Thursday, November 1, 2012

Why I Write About My Health #NHBPM

A few years back, I realized I was approaching an important milestone: the 22nd anniversary of my leukemia cancer diagnosis.  It's a diagnosis that I received as a young adult at age 22. It was important because I knew once I got past this road mark, I would officially be living more years of my life as a cancer survivor than as a normal, healthy person.

I also came to accept around the same time that having cancer marked the beginning of my life with chronic illness.  Back in 1988, I was blissfully unaware that this could be a treatment outcome.  I thought that once I beat cancer, I was back to being 100% healthy.  That's because no one was talking about late and long term effects from cancer treatment back then, probably because not many cancer survivors were living long enough for this to be a problem.

Lucky me--I've survived cancer long enough to deal with a whole new set of health problems.

As I shared in my post My Illness Picture: Thoughts and Impressions On What It Says About Me,  I've got several cancer treatment related health problems, problems that interact and intertwine with a new crop of chronic health problems that emerged after a trip-and-fall accident in 2004.

I've spent the last 8 years of my life making sure all these health issues don't define who I am.  But they sure to explain a lot about me.  And there sure is a lot of talking I need to do about them.  In fact, over the past 8 years I've found myself wanting to discuss my health and the topic of living a better life despite chronic illness at least weekly...and sometimes on an almost daily basis!

For me,  my health problems totally rule my life.  They impact my thoughts, feelings and interactions on a daily, hourly and sometimes even on a minute by minute basis.

Unfortunately, I struggled to keep friends and family interested and engaged in an ongoing dialog with me on this subject.  What I learned is that talking about health on a regular basis was way too much for even the most supportive, kind and understanding healthy person. That's because healthy people don't usually find themselves talking about health.  That's not to say they are uninterested in the subject; they just don't have a need to discuss it regularly like I do.

As for me, I want to find my "new normal," i.e., what healthy is going to look like for me now that I am chronically sick.  The only way for me to do this is to have the opportunity and freedom to talk about all aspects of my health, the good, the bad and the ugly, whenever I want and as much as I want.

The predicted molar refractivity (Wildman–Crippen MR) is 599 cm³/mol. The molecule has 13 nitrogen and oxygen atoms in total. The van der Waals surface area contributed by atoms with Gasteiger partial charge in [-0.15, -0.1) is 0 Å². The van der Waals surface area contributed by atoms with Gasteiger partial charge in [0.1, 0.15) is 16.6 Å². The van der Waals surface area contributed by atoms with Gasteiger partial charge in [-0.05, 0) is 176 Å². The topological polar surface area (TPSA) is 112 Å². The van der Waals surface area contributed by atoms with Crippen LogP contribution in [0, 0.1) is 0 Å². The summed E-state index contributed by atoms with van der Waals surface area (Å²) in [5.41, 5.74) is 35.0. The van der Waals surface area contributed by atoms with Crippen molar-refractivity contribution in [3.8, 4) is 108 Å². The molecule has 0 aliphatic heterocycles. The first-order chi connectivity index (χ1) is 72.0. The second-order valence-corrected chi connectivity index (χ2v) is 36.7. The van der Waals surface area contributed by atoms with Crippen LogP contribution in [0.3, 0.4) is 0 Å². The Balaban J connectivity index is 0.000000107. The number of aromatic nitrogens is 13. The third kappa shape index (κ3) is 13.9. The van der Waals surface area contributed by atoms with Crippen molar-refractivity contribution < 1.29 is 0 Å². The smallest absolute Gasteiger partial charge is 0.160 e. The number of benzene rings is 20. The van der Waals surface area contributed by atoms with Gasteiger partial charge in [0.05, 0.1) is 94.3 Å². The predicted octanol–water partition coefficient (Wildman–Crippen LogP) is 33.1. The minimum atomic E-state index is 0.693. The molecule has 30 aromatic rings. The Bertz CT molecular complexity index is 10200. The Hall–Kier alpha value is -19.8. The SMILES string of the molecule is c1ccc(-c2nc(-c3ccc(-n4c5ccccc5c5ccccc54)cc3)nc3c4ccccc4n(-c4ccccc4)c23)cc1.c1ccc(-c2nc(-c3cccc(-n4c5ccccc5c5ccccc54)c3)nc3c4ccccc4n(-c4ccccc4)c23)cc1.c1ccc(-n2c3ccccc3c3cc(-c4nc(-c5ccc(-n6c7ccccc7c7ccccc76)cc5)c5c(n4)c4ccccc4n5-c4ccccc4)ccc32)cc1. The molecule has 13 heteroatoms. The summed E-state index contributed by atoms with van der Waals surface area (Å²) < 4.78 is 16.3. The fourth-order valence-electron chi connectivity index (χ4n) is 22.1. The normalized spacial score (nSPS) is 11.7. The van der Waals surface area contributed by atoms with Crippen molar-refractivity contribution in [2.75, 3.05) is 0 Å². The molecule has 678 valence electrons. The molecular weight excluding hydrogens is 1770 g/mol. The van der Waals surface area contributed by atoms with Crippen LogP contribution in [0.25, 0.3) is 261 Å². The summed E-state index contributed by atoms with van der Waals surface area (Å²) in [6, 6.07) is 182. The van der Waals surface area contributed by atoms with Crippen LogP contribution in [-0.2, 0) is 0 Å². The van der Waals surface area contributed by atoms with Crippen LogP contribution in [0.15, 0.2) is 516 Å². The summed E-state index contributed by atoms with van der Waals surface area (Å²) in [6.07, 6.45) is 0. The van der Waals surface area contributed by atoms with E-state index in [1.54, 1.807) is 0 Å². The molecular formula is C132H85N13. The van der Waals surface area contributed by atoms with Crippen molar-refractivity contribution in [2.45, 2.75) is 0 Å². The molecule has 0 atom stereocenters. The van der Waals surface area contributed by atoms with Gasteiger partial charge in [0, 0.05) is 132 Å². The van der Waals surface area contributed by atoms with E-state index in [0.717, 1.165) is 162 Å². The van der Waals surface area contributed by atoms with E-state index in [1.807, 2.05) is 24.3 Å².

That is why I started blogging.

Today I share what is working for me in the hopes of attracting readers who will reciprocate and share with me what is working for them.  My blogging goal is to inspire others with chronic illness to discover how to rise above their health problems, to not just survive them, but thrive in spite of the challenges.  I truly believe that together we can make life better despite chronic illness.

It took time.  Back in 2009 my blog was as a soliloquy, with me writing and then patiently waiting for reader responses.  But I hung in there and waited for my blog readership to develop.  Gradually my soliloquies became diverse and interesting conversations with other people living with chronic illness just like me.  It's even spilled over into other social media outlets like Twitter and Facebook.

What can I say?  My blogging has helped me get much closer to my personal goal of a better life with chronic illness.  It helps me get the support I need, points out areas that need my attention, makes sure I "walk my talk" and keeps me making progress toward my health goals, among other things.  Plus through my blog, I've been able to contribute in meaningful ways to various online chronic illness communities.

My only misgiving about writing about my health?  I can't figure out a way to make it help pay my bills!  Although maybe someone reading this has some ideas for me on how I can accomplish this too...

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